Different studies evidence the role of monoarticular and biarticular muscle fibers in multiple joint movements (Savelberg & Meijer 2003; Kurtzer et al. 2006).


Within each MFU, some muscle fibers also insert directly onto the overlying fascia. These insertions could contribute to the maintenance of a basal tension of the fascia, and guarantee that fascia is stretched in a specific direction each time these muscle fibers contract (Stecco et al. 2008a, 2009b).


Within each MFU, two specific points can be identified (Fig. 7.7.1):




• A center of perception (CP): a precise area of the joint where traction exerted by the MFU on the joint capsule, tendons and ligaments is thought to converge. In a dysfunctional MFU this traction is not aligned along the correct physiological axis, causing joint movement to be incongruent or out of alignment. Over time, this could determine joint conflict, with friction and subsequent inflammation of periarticular soft tissues resulting in sensations of pain or joint instability.


• A center of coordination (CC): a small area on the deep muscular fascia where force exerted by the muscular fibers of a MFU converges (the ‘point,’ referred to earlier). The resultant myofascial forces could be transmitted to the surface of the deep fascia via its continuity with the endomysium, perimysium, and epimysium. The CC within each MFU is thought to have the role of coordinating the motor units that are comprised within that MFU.


Evidence exists regarding reduced coordination of motor units in the presence of joint pain (Mellor & Hodges 2005), although the mechanism is unknown. The Fascial Manipulation model suggests a new neurophysiological basis for the coordinating role of the CC. During any movement, motor units are activated, causing muscle fibers to contract according to the degree and direction of required joint movement. Muscle spindle capsules, embedded between muscle fibers, are continuous with surrounding endomysium; therefore, when gamma fiber stimulation causes intrafusal spindle fibers to contract, a minimal stretch is propagated throughout the entire fascial continuum, including the fascia at the CC. If the fascia at the CC is elastic, then it will adapt to this stretch, permitting muscle spindles to contract normally, correct activation of alpha motor fibers, and subsequent muscular contraction to proceed smoothly. If fascia at the CC is not elastic, the muscle spindle contraction could interfere with motor unit activation. Incongruent motor unit activation would then result in uncoordinated movement, perceived at the CP either as joint instability or as pain (Pedrelli et al. 2009a).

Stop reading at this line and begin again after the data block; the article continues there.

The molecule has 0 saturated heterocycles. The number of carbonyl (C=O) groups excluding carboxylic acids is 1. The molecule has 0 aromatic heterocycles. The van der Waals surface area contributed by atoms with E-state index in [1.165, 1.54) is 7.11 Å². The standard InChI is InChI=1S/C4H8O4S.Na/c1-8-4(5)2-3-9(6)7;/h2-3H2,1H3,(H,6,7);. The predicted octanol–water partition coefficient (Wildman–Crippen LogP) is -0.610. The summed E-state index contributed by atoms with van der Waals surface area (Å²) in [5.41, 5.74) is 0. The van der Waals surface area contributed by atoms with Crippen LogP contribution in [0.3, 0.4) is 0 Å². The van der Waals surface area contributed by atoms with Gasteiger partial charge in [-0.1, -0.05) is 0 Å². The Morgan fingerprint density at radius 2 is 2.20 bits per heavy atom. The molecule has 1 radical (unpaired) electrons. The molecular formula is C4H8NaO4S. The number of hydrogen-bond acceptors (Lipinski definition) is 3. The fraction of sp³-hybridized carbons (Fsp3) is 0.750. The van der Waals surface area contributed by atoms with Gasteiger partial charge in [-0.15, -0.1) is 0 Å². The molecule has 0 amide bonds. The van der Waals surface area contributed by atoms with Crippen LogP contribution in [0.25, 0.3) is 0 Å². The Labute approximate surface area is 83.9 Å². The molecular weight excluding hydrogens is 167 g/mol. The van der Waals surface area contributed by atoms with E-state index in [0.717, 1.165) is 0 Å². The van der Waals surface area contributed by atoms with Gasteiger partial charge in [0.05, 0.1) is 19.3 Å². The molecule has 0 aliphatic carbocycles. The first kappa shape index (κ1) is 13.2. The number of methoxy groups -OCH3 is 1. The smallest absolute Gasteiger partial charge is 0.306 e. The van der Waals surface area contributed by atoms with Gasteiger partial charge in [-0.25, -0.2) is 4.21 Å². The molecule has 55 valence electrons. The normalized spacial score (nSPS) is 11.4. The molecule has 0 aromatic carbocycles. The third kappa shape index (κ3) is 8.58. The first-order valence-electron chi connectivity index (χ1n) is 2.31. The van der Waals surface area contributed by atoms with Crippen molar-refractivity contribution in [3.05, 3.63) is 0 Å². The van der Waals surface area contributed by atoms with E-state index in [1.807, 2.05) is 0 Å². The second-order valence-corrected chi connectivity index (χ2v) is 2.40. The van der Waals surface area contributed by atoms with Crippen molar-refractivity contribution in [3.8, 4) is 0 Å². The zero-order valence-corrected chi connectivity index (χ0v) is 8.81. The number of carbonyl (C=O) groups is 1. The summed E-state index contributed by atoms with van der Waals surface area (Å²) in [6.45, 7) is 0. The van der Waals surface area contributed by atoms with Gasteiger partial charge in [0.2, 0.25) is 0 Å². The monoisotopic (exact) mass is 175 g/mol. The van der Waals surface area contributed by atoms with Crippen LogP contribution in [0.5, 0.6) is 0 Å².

For each body segment, six MFUs have been identified and each one is specific for one direction. This is also true for those joints that have limited movement on some planes (e.g., frontal plane for the knee or elbow) because these joints always have muscular and fascial components that act as stabilizers on those planes.


Each MFU is located on one of the three spatial planes. The MFUs associated with the movement of antemotion2 (AN) are located in the anterior region of the limbs and trunk while the MFUs associated with retromotion3 (RE) are located in the posterior region. The MFUs associated with lateromotion (LA), movement away from the midline, are all located in the lateral region of the limbs and trunk, and those MFUs associated with mediomotion (ME), movement towards the midline, are located in the medial region. The MFUs associated with extrarotation (ER) are located in the retrolateral region of the limbs and trunk, and those associated with intrarotation (IR) in the anterolateral region (Fig. 7.7.2). Each MFU is named according to the segment it moves and the direction in which it moves that segment. There are 14 body segments and 6 directions, making a total of 84 CC and 84 CP (Fig. 7.7.3).


Aug 24, 2016 | Posted by in ORTHOPEDIC | Comments Off on Fascial manipulation